IN THE PAST, IT WASN’T​ UNUSUAL for doctors to tell patients receiving cancer treatment to take it easy. “Now we know that’s the absolute worst thing you can do,” says Jessica Scott, an exercise physiologist at Memorial Sloan Kettering Cancer Center in New York City. “It’s almost like fatigue begets fatigue.” Regular physical activity is now recommended as a way to manage the aftereffects of cancer and its treatment.​

Studies show that exercise provides various benefits to people with cancer, both during and after treatment. “It’s typically a good idea to check with your physician to see if there are any risk factors you have prior to starting an exercise program,” Scott says. Not many activities are off-limits, she adds, while noting that, for example, people who have bone metastasis or those who have had a stem cell transplant might need to avoid contact sports. Walking, cycling or swimming “are all good alternatives,” says Scott.​

Watch Out for These Signs

Jessica Scott, an exercise physiologist at Memorial Sloan Kettering Cancer Center, says certain symptoms like chest pain, excessive shortness of breath, lightheadedness and joint pain are warning signs that you should stop exercising and contact your doctor.

She also advises that you should call your doctor if you experience extreme fatigue or swelling at a time when you aren’t exercising.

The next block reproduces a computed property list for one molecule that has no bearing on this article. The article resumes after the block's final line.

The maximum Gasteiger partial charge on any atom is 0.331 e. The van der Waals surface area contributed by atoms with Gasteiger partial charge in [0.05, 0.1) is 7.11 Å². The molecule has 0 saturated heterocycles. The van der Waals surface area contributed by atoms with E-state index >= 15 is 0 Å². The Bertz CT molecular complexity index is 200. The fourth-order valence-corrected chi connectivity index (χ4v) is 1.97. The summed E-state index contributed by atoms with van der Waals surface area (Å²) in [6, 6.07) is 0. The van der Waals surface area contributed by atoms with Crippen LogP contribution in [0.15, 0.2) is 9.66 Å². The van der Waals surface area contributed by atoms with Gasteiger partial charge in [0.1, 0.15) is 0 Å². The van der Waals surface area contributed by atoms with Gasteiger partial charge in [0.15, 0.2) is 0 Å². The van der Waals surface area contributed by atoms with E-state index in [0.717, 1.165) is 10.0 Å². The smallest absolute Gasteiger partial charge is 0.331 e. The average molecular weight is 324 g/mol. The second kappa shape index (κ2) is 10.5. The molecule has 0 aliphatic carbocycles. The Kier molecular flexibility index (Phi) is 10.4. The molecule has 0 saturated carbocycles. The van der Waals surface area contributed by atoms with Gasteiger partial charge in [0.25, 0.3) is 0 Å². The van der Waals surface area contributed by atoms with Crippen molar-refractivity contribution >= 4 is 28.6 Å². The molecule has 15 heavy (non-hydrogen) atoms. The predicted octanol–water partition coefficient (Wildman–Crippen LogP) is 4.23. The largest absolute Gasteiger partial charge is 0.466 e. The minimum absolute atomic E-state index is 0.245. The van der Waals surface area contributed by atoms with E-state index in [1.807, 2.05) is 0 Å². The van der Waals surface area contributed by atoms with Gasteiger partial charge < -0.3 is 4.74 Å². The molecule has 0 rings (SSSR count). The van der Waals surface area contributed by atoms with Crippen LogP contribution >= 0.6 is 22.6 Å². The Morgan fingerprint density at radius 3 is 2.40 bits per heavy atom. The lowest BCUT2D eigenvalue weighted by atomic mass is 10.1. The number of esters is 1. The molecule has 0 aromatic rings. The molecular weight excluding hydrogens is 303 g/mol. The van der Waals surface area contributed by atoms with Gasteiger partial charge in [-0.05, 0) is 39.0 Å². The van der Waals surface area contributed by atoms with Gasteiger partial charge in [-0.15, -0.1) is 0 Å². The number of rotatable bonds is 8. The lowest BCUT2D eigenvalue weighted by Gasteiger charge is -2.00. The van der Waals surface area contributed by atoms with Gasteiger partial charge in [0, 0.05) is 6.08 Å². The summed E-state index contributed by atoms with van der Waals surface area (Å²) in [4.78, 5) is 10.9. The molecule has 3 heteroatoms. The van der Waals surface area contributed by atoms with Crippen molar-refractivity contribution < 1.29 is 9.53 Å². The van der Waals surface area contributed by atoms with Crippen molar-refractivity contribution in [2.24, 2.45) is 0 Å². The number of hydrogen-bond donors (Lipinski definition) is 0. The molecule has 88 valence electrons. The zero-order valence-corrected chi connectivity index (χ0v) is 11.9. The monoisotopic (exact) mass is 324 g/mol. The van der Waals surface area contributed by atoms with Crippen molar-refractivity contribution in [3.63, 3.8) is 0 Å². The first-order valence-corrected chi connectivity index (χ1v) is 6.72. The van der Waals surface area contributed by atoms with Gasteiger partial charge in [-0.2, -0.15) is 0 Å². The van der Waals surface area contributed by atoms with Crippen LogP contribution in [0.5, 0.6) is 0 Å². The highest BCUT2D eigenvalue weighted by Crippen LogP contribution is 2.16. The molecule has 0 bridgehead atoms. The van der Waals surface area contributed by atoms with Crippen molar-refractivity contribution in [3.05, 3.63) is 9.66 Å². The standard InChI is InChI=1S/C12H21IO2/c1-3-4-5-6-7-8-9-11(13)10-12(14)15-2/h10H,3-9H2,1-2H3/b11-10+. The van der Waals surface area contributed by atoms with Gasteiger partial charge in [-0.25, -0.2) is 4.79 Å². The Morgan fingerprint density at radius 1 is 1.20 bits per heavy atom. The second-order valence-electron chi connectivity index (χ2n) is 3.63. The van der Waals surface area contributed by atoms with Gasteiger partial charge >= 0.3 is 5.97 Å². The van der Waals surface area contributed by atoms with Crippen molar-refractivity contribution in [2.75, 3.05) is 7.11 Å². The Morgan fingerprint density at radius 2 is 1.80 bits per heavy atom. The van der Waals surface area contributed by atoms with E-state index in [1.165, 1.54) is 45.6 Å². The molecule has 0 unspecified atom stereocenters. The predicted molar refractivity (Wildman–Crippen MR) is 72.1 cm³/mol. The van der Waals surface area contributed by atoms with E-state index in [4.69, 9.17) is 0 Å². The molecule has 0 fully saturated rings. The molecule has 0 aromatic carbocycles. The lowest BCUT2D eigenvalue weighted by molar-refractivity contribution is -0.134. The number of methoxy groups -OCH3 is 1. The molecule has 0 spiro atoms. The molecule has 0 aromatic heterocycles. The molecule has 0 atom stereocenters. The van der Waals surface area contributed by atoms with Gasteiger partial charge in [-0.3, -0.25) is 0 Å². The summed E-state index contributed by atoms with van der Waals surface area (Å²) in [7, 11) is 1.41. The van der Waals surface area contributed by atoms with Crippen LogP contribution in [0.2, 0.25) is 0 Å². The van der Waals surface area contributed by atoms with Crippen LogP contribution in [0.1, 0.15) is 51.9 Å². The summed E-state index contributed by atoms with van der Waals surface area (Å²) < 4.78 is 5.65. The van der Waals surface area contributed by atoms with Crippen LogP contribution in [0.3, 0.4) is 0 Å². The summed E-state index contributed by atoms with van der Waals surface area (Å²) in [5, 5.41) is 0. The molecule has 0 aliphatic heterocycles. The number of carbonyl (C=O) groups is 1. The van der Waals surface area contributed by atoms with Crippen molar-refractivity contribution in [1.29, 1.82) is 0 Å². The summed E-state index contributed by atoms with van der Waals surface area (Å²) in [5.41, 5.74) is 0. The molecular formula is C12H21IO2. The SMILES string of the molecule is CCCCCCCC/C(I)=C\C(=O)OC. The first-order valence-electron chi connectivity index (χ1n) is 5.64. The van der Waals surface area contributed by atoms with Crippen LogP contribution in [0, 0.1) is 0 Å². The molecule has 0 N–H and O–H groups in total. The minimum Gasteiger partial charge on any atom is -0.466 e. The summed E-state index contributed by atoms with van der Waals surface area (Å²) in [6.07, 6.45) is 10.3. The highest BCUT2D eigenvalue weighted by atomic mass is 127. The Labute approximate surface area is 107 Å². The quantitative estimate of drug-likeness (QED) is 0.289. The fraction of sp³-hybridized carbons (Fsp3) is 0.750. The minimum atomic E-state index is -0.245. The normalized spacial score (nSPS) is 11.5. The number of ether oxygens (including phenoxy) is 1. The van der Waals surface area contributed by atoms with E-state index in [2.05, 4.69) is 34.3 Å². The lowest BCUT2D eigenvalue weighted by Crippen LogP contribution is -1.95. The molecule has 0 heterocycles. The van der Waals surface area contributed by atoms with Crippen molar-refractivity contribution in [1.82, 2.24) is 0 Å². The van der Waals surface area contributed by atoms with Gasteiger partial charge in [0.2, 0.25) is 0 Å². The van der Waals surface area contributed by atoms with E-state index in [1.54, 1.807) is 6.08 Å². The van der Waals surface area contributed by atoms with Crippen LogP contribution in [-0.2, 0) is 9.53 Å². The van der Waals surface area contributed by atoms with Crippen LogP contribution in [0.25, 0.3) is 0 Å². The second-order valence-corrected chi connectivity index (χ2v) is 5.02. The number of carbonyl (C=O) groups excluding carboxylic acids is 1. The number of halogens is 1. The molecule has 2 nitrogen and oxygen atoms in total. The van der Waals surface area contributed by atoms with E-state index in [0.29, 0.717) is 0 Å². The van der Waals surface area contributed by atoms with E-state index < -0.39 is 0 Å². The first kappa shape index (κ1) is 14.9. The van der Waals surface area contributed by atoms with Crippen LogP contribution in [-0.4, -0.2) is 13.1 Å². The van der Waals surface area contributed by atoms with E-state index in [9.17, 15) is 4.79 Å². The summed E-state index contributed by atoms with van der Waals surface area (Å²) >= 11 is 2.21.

​Exercise recommendations for people with cancer are generally the same as for healthy adults—at least 150 minutes of moderate-intensity aerobic activity along with muscle-strengthening activities two or more days per week, according to the American College of Sports Medicine. If you haven’t been exercising, start with 10 to 20 minutes per session, three days a week, and add five minutes more per session each week “so it’s a very slow and gradual progression,” Scott says. Exercise professionals can now receive specialized training to ensure they can meet the needs of cancer patients.

Livestrong at the YMCA offers​ a 12-week small group program for people with any type of cancer at any point in their survivorship, although they’ll need their doctor’s permission to participate during treatment. The program is offered for free or at minimal cost to participants in 707 communities across 42 states. Ann-Hilary Heston, director of Chronic Disease Prevention Programs at YMCA of the USA, says, “We train our instructors to design an exercise intervention that meets the needs of each cancer survivor. So [programs are] based on their cancer diagnosis, what their cancer treatment was, and then what types of side effects [they’ve had] as a result of treatment.” All classes include cardiovascular conditioning, strength training, and balance and flexibility exercises.

The program has been shown to improve cardiovascular endurance, reduce fatigue and improve overall quality of life, Heston says. Beyond that, it’s about “giving [participants] a place to feel a part of a community.”

If you can’t find a local Y program or a certified trainer, Scott recommends simply walking. “It’s really about getting out there and getting active [to reap] the benefits for both short-term and long-term health,” she says.